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Int J Radiat Oncol Biol Phys. 2001 Feb 1;49(2):427-33.

Head and neck cancer as a clinical model for molecular targeting of therapy: combining EGFR blockade with radiation.

Author information

1
Department of Human Oncology, University of Wisconsin School of Medicine and Comprehensive Cancer Center, Madison, WI 53792-0600, USA. harari@mail.humonc.wisc.edu

Abstract

PURPOSE/OBJECTIVE:

The primary purpose of this presentation is to develop the concept that molecular blockade of specific growth factor receptors and signal transduction pathways in combination with radiation will prove a valuable cancer therapeutic strategy. More specifically, the rationale for molecular blockade of the epidermal growth factor receptor (EGFR) system in combination with ionizing radiation for epithelial tumors, such as squamous cell carcinomas (SCCs) of the head and neck (H&N), is described.

METHODS AND MATERIALS:

Preclinical experimentation with in vitro and in vivo model systems regarding the capacity of EGFR blockade, using the monoclonal antibody C225, to modulate SCC tumor growth behavior and response to radiation is presented. The rationale for new clinical trials that are currently exploring this concept are presented.

RESULTS:

Blockade of the EGFR system in SCC cell lines with C225 induces G1 cell cycle arrest with an associated decrease in the S-phase fraction. Inhibition of tumor cell proliferation is readily measured following C225 exposure and the corresponding alterations in expression of key regulators of the G1-S cell cycle phase transition are identified. Exposure of SCCs to C225 in culture enhances radiosensitivity following single-dose radiation exposure. Profound augmentation of the in vivo radiation response of SCC tumor xenografts in athymic mice is similarly demonstrated following systemic administration of C225. Preliminary studies are presented regarding potential underlying mechanisms of action for this enhanced tumor response to the combination of C225 and radiation including: (a) proliferative growth inhibition, (b) enhancement of radiation-induced apoptosis, (c) inhibition of damage repair, and (d) downregulation of tumor angiogenic response. Preliminary observations from the Phase III multicenter clinical trial examining C225 plus radiation therapy for advanced H&N cancer patients are provided.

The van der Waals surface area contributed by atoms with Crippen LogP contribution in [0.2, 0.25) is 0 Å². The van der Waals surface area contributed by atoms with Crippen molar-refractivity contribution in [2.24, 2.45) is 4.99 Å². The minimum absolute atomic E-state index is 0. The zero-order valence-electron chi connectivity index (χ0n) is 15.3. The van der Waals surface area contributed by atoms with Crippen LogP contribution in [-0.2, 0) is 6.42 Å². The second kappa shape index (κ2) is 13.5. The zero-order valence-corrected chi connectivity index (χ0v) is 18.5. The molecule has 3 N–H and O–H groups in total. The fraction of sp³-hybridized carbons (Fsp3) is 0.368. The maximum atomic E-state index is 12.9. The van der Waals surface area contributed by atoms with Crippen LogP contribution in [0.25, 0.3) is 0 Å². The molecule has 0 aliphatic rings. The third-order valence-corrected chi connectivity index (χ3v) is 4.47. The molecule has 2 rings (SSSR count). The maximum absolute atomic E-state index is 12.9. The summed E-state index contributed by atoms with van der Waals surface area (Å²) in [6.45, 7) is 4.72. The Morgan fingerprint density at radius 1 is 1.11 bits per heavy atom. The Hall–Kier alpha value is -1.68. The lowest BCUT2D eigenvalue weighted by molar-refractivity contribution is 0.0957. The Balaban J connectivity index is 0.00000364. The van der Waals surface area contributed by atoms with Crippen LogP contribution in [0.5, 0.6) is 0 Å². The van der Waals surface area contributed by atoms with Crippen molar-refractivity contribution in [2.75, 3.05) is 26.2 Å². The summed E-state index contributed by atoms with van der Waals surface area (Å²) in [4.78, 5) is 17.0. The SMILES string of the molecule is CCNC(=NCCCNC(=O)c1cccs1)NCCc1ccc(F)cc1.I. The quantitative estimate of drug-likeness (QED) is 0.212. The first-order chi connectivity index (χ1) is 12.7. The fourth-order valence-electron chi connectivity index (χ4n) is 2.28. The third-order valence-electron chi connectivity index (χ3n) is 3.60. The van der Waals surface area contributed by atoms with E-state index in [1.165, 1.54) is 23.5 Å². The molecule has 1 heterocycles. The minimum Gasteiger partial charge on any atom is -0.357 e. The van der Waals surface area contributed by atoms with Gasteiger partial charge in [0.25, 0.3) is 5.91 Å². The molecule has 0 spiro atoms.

CONCLUSION:

Molecular inhibition of the EGFR signal transduction system in combination with radiation represents a promising investigational area in cancer therapeutics. Epithelial tumors that are rich in their expression of EGFR (e.g., SCC of the H&N) hold special promise for receptor blockade approaches. More broadly, the ultimate therapeutic effect of selected molecular agents which block specific growth factor receptors and signaling pathways may be enhanced when delivered in combination with radiation.

PMID:
11173137
DOI:
10.1016/s0360-3016(00)01488-7
[Indexed for MEDLINE]

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